I think this is a great enhancement. I love my current iTrip and use it all the time. I also generlaly use just one station unless I go on a road trip. Then, it is sometimes a pain to drive and try to retune to a different frequency at the same time. This will make that   much easier. Also, if I’m on shuffle play, I don’t really like the fact that the iTrip frequency files get played once in a while. I know I could setup a playlsit to exclude them, but having no frequency songs on the iPod will just make it that much easier. And, my wife has a hard time figuring out how to properly set the frequency. Having to pause in the middle of playback isn’t really all that intuitive.

Posted by Shadow on July 22, 2005 at 6:18 AM (PDT)

5

This is a great enhancement to the iTrip line. Awesome design, keeps the ipod-consistent look with the previous model with better functionality.

BUT, I have had one design criticism the whole time. Why is it still a long bulbous tube? It juts out past the rest of the iPod lines, and my iTrip has been damaged (but still works) as a result. Lack of care on my part is a factor, but the risk would be reduced if the design were trimmed a bit. Considering Airplay instead as a result.

Posted by Dijon on July 22, 2005 at 6:31 AM (PDT)

6

@wildfyre093 -

Shadow beat me to responding about your post, but he is right.  This is going to make it A LOT easier to switch frequency.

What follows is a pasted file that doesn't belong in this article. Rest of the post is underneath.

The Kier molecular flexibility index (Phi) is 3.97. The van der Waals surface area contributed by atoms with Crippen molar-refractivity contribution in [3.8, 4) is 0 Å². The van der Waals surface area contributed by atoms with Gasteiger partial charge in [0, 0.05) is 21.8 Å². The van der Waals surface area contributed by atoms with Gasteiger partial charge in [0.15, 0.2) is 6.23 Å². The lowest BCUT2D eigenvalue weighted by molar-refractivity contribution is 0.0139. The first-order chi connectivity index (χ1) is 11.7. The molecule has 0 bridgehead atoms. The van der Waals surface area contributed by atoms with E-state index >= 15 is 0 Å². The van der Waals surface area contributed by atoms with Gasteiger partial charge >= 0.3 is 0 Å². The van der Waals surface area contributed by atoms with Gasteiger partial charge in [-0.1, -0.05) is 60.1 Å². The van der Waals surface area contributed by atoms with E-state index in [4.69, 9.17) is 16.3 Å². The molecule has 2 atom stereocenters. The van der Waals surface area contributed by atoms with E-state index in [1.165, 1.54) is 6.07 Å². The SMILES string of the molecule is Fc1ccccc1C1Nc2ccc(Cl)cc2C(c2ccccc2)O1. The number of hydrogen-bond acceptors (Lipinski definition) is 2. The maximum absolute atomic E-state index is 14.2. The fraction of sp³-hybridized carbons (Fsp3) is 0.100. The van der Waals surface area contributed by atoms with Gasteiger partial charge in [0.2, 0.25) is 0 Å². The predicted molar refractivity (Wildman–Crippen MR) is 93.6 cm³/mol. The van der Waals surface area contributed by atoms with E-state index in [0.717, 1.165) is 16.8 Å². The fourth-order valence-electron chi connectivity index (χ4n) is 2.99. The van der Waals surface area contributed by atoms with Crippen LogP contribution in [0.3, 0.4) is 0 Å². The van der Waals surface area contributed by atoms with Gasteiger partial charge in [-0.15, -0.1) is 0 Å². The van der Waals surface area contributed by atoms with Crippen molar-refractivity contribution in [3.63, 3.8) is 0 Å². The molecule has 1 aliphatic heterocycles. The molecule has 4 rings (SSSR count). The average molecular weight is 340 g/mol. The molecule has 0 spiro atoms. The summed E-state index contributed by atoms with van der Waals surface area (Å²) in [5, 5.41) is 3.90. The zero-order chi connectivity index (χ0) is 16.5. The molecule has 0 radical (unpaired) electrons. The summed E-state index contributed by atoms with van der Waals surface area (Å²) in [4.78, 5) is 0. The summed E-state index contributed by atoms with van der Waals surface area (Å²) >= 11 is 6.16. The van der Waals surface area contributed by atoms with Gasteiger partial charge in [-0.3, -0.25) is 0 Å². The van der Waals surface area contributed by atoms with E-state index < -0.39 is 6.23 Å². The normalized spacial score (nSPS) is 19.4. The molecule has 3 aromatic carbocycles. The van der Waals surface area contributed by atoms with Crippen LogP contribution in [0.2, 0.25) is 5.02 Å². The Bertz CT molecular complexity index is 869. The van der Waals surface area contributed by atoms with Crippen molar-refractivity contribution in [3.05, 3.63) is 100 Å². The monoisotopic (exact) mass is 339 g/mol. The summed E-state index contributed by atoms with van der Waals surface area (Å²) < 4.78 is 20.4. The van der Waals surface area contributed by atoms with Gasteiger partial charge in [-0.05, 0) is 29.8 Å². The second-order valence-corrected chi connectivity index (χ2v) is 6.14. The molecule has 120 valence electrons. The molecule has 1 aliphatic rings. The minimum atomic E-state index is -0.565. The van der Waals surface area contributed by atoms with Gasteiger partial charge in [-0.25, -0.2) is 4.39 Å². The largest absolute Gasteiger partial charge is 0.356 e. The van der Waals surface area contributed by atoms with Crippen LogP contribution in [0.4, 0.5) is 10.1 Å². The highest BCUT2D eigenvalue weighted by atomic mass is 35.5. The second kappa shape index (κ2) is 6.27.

iTrip - Pause playback.  Press Menu a few times to get to the Music menu.  Select Playlists.  Select iTrip playlist.  Scroll to desired frequency.  Select frequency.  Press Menu twice to get back to Music menu.  Select and scroll your way back to the song or album that was playing before.

iTripLCD - Scroll knob.  Push knob.

This also does not take into account that you must connect your iPod to a computer, select the correct frequencies, and sync them to your iPod.  I know that my iTrip frequncies are not on the top of my list of things to do before a road trip, but if you are on the road with no working stations, that sucks.

I’ll be purchasing one of these for my girlfriend.  The only reason she has not bought an original iTrip is that she has to use her computer to set up the frequencies.  She has been waiting for something like this, and the iTripLCD fits the bill accordingly.

Posted by Third on July 22, 2005 at 6:39 AM (PDT)

7

The best part? When I listen to all my music in shuffle mode, I wont be greeted with beeping noises when I inevitably fall upon the iTrip stations.

Posted by LinkDJ on July 22, 2005 at 1:39 PM (PDT)

8

I wonder if this DX mode is comparable to that of the new Kensington Digital FM transmitter.

Posted by mindflayer on July 22, 2005 at 1:55 PM (PDT)

9

The auto-setting of the volume solves a big problem I didn’t even think about until I read it. That IS an annoying step, and nice to have it automatic!

“compare favorably to a cassette adapter”

I’ll be impressed if so!

This actually sounds good enough to consider upgrading from my old one.

I like how the AirPlay is so tiny, but this isn’t much bigger—and it’s smaller vertically (and rounded), so it feels less likely to snap off or put too much force on the plug.

I also like how iTrip works perfectly with my PodSleevz case from RadTech.

Posted by Nagromme on July 22, 2005 at 3:44 PM (PDT)

10

i’ll be pleased if the sound quality does measure up to a cassette adapter, since I sold my iTrip because the sound quality wasn’t that impressive.

Looking forward to the production model review

Posted by yinyang on July 22, 2005 at 6:42 PM (PDT)

11

I hope they make a mini version. that would look huge on the mini.

Posted by ipodlova on July 22, 2005 at 7:04 PM (PDT)

12

I wonder if this itrip will be less battery consuming than the previous ones… And also if they’d make a black one for the U2 iPods. *crossing fingers*

Posted by _gn6 on July 23, 2005 at 12:51 PM (PDT)

13